ROI Corporation, based in the Boston market, has been involved in the sale of businesses and real estate in over 30 states since 1997. They also assist in the transfer of business ownership between generations and to key employees and management teams. ROI serves all of New England including MA, NH, RI and CT with two divisions; a main street division serving smaller businesses as well as their middle market M&A division.  Their Marietta, Georgia, office, specializing in Service Distribution & Manufacturing Companies, serves the southeast United States. They also have an office in Simsbury, Connecticut.  For more information, please visit www.roimergers.com or call (781) 682-6209.

 

ROI’s Don Buehler earns Prestigious Certified Business Intermediary (CBI) Designation

WOBURN and ROCKLAND, MA : ROI Corporation (https://roibusinessbrokers.com), a business brokerage firm serving all of New England, is pleased to announce that Don Buehler, a resident of Woburn, MA has earned the prestigious Certified Business Intermediary (CBI) designation awarded by the IBBA (International Business Brokers Association).

The CBI, which represents the gold standard in the business brokerage industry, is granted to individuals who complete required course work, pass an extensive competency exam, and agree to uphold the IBBA’s Professional Standards and Code of Ethics. In addition a deal they have completed is reviewed by a committee of peers.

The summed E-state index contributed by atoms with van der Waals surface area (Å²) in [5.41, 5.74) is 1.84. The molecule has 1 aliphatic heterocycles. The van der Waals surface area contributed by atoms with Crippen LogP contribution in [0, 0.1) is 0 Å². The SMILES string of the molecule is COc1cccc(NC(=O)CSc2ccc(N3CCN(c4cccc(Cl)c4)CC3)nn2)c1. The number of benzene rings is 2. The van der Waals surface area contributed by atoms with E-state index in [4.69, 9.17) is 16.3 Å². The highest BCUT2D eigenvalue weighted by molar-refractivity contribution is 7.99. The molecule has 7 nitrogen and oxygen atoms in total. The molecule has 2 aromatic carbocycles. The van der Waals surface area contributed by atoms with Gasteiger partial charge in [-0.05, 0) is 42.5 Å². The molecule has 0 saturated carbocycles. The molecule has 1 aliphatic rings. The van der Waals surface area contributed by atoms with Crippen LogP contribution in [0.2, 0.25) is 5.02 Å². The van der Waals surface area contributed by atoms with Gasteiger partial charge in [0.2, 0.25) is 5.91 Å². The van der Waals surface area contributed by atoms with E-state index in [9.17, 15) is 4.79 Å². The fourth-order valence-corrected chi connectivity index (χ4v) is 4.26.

“Earning the CBI takes dedication to the craft of business brokerage and demonstrates a personal commitment to excellence,” stated Jeff Snell, IBBA Credentialing Committee Chair and 2019 IBBA Board Chair-Elect.  “The CBI is a clear indicator of knowledge and experience, and we encourage business sellers, buyers, CPAs and other professionals to look for the CBI designation when selecting a business broker to work with,” added Snell.  Gary Rayberg, president of ROI Corporation, a leading business brokerage firm in New England concurred, “We are proud to have Don on our team for many years now. This designation is well deserved and adds to Don’s extensive experience and his ability to provide excellent service to his clients.”

Buehler’s career started as a store manager with McDonald’s Corporation, where he worked his way up to the ownership of 6 franchises, which he operated for 15 years. He sold these to pursue his own restaurant concept, Krazy Karry’s Backyard Grill, which he operated for 7 years. He has been affiliated with ROI Corporation since 2011.

Gary Rayberg, president of ROI Corporation, said, “We’re very proud of Don’s accomplishment.  He understands the rigors of owning and operating a business. Don brings a wealth of practical, operational and technical knowledge to any deal. He can empathize with business buyers and sellers, and analyze how to best help them achieve their goals.  His engagements over his seven plus year career as a business broker at ROI include working to sell businesses in the areas of manufacturing, service, distribution, retail and hospitality. This wide array of experience affords him the ability to understand and work successfully with many types of businesses whose owners are ready to transition ownership.”

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How to Help Maximize and Protect Your Business in Transition.